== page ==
School of Education
October 1, 2012
“I’m interested in the ways in which culture interacts with social structures.”
Anne McDaniel is an Assistant Professor in the School of Education at the University of California, Irvine. Dr. McDaniel received her Ph.D. in Sociology from the Ohio State University in 2011. Prior to joining UCI’s School of Education, she was a postdoctoral research scholar at the Institute for Social and Economic Research and Policy at Columbia University. At Irvine, she is teaching courses and advising students in the Educational Policy and Social Context specialization.
“I’m looking forward to teaching “Origins, Purposes, and Central Issues in K–12 Education” this year, and beginning to collaborate with students and faculty in the School of Education as well as across campus.”
Dr. McDaniel is a sociologist of education who researches gender and racial inequalities in higher education in the United States and throughout the world. Her research primarily focuses on gender inequalities in higher education, from major choice to college completion. To investigate why women earn more college degrees than men but remain underrepresented in STEM (Science, Technology, Engineering, and Mathematics) fields, Dr. McDaniel examines how cultural norms regarding gender and structural features of higher education institutions and the labor market shape men’s and women’s educational expectations and experiences.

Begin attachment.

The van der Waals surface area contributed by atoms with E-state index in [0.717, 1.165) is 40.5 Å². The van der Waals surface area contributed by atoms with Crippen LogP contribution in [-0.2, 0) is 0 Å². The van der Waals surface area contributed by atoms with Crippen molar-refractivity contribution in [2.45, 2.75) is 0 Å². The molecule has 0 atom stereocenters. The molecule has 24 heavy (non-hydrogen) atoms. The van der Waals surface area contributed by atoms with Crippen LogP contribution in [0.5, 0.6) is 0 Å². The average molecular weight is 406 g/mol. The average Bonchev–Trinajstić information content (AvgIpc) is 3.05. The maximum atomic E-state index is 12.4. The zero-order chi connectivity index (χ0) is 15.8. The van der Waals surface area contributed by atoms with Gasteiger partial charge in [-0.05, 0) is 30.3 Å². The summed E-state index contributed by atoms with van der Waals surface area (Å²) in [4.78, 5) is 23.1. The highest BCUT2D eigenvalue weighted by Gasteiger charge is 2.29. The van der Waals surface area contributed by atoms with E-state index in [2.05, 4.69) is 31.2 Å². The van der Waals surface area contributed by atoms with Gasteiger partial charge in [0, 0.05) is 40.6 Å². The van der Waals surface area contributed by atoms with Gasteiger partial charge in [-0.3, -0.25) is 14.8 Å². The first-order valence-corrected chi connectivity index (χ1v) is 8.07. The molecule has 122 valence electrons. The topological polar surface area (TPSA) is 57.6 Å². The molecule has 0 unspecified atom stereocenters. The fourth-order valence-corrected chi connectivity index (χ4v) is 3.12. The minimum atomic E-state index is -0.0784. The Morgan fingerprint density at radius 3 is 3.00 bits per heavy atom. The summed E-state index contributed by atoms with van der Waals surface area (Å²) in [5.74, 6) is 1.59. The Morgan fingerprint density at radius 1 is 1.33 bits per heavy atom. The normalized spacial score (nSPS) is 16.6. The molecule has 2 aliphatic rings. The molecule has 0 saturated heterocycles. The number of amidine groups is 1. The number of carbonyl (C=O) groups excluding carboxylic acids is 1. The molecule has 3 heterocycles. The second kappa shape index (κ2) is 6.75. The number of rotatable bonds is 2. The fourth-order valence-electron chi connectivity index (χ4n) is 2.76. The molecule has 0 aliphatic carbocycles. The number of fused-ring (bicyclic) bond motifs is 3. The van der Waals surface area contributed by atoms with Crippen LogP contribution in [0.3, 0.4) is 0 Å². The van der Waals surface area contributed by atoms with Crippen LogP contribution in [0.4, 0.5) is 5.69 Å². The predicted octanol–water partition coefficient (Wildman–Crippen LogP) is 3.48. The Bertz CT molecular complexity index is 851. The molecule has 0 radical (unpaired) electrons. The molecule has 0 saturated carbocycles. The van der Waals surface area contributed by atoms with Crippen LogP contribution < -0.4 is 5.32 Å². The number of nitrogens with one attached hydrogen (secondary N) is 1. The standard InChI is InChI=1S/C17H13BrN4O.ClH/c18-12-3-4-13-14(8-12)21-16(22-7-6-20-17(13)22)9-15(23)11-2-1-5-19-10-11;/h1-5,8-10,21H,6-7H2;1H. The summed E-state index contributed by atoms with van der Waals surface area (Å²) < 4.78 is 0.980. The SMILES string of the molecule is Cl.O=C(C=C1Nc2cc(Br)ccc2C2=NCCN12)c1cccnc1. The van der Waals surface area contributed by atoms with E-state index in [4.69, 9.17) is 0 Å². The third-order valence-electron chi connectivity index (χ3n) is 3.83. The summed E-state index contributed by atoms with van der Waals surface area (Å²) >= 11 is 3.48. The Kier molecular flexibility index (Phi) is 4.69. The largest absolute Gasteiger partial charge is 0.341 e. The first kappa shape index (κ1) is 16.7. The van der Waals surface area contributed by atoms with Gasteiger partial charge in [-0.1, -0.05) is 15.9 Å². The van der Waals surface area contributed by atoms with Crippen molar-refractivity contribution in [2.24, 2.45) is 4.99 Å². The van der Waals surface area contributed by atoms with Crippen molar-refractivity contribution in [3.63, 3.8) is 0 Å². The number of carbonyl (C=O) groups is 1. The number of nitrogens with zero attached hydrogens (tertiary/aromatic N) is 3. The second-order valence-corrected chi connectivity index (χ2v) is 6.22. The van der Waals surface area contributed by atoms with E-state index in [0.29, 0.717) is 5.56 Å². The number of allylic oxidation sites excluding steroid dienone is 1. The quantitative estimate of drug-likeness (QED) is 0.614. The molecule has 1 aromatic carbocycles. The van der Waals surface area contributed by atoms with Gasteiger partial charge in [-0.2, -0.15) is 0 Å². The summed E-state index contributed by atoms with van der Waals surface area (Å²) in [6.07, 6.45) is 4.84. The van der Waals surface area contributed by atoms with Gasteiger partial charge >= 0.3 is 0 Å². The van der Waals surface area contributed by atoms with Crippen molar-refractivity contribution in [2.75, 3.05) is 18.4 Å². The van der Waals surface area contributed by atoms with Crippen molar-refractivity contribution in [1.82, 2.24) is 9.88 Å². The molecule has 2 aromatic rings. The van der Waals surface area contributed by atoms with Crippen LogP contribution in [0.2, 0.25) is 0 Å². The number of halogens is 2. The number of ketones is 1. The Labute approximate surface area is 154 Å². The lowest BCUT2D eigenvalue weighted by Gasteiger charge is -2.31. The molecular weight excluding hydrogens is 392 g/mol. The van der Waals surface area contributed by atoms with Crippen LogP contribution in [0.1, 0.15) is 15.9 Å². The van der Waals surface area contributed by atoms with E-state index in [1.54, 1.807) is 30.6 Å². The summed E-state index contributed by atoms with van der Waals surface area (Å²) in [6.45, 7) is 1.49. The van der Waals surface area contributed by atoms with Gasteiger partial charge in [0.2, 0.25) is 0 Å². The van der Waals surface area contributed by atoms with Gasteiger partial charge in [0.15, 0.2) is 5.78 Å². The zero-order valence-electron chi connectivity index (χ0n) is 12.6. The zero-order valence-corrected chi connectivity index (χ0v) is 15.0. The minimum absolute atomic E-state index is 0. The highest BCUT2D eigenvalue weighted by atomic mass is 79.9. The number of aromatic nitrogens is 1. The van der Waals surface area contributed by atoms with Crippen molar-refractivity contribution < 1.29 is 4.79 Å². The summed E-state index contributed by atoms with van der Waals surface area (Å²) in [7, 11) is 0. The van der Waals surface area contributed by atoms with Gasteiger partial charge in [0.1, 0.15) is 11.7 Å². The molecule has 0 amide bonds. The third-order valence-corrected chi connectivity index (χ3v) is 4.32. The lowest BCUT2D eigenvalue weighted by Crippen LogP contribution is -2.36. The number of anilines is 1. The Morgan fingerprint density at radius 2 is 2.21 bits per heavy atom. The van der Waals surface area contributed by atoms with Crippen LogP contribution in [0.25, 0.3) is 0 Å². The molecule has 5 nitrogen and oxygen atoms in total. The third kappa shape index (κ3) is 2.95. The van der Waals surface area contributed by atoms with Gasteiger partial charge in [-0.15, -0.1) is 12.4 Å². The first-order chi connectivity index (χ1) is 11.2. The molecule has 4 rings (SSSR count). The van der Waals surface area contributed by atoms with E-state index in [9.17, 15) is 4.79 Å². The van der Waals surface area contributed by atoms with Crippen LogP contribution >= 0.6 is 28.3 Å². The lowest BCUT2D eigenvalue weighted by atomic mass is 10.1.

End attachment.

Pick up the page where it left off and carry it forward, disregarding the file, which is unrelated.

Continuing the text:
I’m interested in the ways in which culture interacts with social structures-from how the school system is set up to the availability of certain types of jobs in the labor market-to shape the decisions young people make about their education.
In recent research, published in the journal Demography and awarded the IPUMS Research Award for best article from the Minnesota Population Center, Dr. McDaniel examined how the female-favorable gender gap in college completion differs among African Americans and whites. The study finds that the female advantage in college completion among blacks is not a new phenomenon, but dates back to at least the 1940s and is due to the stronger incentives for employment for black women.
Currently, Dr. McDaniel is working on several projects related to the female-favorable gender gap in college completion in both industrialized and developing countries. Additionally, she is studying whether the expansion of higher education throughout Europe is changing the returns to a college degree.
Dr. McDaniel has presented her research widely at conferences in the U.S. and internationally, including at meetings of the American Sociological Association, International Sociological Association, and Population Association of America. Her work has been published is several peer-reviewed journals, including the Annual Review of Sociology, Comparative Education Review, Sociology Compass, and International Journal of Sociology.